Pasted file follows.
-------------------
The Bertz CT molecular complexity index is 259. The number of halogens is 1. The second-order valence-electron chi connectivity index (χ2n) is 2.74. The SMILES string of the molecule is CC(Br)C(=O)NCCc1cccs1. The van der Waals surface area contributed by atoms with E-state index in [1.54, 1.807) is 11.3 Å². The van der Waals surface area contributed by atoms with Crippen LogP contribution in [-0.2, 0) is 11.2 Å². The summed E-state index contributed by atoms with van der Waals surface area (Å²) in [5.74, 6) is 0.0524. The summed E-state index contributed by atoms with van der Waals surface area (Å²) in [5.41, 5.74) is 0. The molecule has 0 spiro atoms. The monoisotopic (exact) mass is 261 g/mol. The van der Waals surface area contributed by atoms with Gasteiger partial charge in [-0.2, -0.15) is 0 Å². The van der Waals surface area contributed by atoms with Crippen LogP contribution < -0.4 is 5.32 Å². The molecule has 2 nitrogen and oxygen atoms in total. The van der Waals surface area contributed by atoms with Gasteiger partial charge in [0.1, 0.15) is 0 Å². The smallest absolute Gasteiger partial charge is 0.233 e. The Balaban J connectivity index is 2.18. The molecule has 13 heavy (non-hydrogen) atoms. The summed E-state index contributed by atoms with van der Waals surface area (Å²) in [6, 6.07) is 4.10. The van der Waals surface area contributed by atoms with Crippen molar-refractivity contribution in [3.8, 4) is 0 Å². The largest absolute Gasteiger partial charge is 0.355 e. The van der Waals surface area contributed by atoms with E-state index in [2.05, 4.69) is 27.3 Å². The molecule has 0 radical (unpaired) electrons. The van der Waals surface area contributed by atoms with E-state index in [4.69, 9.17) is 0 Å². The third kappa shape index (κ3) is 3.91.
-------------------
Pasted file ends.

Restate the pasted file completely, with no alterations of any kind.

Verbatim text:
The Bertz CT molecular complexity index is 259. The number of halogens is 1. The second-order valence-electron chi connectivity index (χ2n) is 2.74. The SMILES string of the molecule is CC(Br)C(=O)NCCc1cccs1. The van der Waals surface area contributed by atoms with E-state index in [1.54, 1.807) is 11.3 Å². The van der Waals surface area contributed by atoms with Crippen LogP contribution in [-0.2, 0) is 11.2 Å². The summed E-state index contributed by atoms with van der Waals surface area (Å²) in [5.74, 6) is 0.0524. The summed E-state index contributed by atoms with van der Waals surface area (Å²) in [5.41, 5.74) is 0. The molecule has 0 spiro atoms. The monoisotopic (exact) mass is 261 g/mol. The van der Waals surface area contributed by atoms with Gasteiger partial charge in [-0.2, -0.15) is 0 Å². The van der Waals surface area contributed by atoms with Crippen LogP contribution < -0.4 is 5.32 Å². The molecule has 2 nitrogen and oxygen atoms in total. The van der Waals surface area contributed by atoms with Gasteiger partial charge in [0.1, 0.15) is 0 Å². The smallest absolute Gasteiger partial charge is 0.233 e. The Balaban J connectivity index is 2.18. The molecule has 13 heavy (non-hydrogen) atoms. The summed E-state index contributed by atoms with van der Waals surface area (Å²) in [6, 6.07) is 4.10. The van der Waals surface area contributed by atoms with Crippen molar-refractivity contribution in [3.8, 4) is 0 Å². The largest absolute Gasteiger partial charge is 0.355 e. The van der Waals surface area contributed by atoms with E-state index in [2.05, 4.69) is 27.3 Å². The molecule has 0 radical (unpaired) electrons. The van der Waals surface area contributed by atoms with E-state index in [4.69, 9.17) is 0 Å². The third kappa shape index (κ3) is 3.91.